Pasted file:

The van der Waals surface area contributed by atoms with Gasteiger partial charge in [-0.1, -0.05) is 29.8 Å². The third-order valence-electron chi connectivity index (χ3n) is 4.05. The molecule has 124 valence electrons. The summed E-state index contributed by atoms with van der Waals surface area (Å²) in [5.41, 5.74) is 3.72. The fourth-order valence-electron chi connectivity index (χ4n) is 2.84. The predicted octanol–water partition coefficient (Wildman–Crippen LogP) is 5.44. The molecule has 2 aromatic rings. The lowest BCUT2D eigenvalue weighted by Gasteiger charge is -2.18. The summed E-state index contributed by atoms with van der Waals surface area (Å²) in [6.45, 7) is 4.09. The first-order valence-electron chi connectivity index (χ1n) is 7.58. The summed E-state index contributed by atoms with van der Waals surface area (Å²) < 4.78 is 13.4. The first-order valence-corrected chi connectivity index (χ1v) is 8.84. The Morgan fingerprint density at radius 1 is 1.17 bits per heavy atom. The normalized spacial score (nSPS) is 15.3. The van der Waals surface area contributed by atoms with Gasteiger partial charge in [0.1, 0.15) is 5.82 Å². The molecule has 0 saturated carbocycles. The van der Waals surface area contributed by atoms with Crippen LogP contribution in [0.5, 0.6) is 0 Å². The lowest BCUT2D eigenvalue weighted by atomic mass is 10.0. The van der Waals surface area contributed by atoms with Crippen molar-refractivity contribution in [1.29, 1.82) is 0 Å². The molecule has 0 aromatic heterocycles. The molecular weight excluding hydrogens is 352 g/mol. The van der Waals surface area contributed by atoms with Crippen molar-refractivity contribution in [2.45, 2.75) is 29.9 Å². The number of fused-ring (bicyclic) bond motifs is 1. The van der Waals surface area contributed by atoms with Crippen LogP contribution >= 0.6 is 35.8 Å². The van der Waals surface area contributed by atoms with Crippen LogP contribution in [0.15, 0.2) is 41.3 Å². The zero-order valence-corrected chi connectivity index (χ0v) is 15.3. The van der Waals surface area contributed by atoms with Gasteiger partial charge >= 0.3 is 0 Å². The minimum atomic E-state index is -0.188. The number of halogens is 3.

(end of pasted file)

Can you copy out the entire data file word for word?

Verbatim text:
The van der Waals surface area contributed by atoms with Gasteiger partial charge in [-0.1, -0.05) is 29.8 Å². The third-order valence-electron chi connectivity index (χ3n) is 4.05. The molecule has 124 valence electrons. The summed E-state index contributed by atoms with van der Waals surface area (Å²) in [5.41, 5.74) is 3.72. The fourth-order valence-electron chi connectivity index (χ4n) is 2.84. The predicted octanol–water partition coefficient (Wildman–Crippen LogP) is 5.44. The molecule has 2 aromatic rings. The lowest BCUT2D eigenvalue weighted by Gasteiger charge is -2.18. The summed E-state index contributed by atoms with van der Waals surface area (Å²) in [6.45, 7) is 4.09. The first-order valence-electron chi connectivity index (χ1n) is 7.58. The summed E-state index contributed by atoms with van der Waals surface area (Å²) < 4.78 is 13.4. The first-order valence-corrected chi connectivity index (χ1v) is 8.84. The Morgan fingerprint density at radius 1 is 1.17 bits per heavy atom. The normalized spacial score (nSPS) is 15.3. The van der Waals surface area contributed by atoms with Gasteiger partial charge in [0.1, 0.15) is 5.82 Å². The molecule has 0 saturated carbocycles. The van der Waals surface area contributed by atoms with Crippen LogP contribution in [0.5, 0.6) is 0 Å². The lowest BCUT2D eigenvalue weighted by atomic mass is 10.0. The van der Waals surface area contributed by atoms with Crippen molar-refractivity contribution in [1.29, 1.82) is 0 Å². The molecule has 0 aromatic heterocycles. The molecular weight excluding hydrogens is 352 g/mol. The van der Waals surface area contributed by atoms with Crippen molar-refractivity contribution in [2.45, 2.75) is 29.9 Å². The number of fused-ring (bicyclic) bond motifs is 1. The van der Waals surface area contributed by atoms with Crippen LogP contribution >= 0.6 is 35.8 Å². The van der Waals surface area contributed by atoms with Crippen LogP contribution in [0.15, 0.2) is 41.3 Å². The zero-order valence-corrected chi connectivity index (χ0v) is 15.3. The van der Waals surface area contributed by atoms with Gasteiger partial charge >= 0.3 is 0 Å². The minimum atomic E-state index is -0.188. The number of halogens is 3.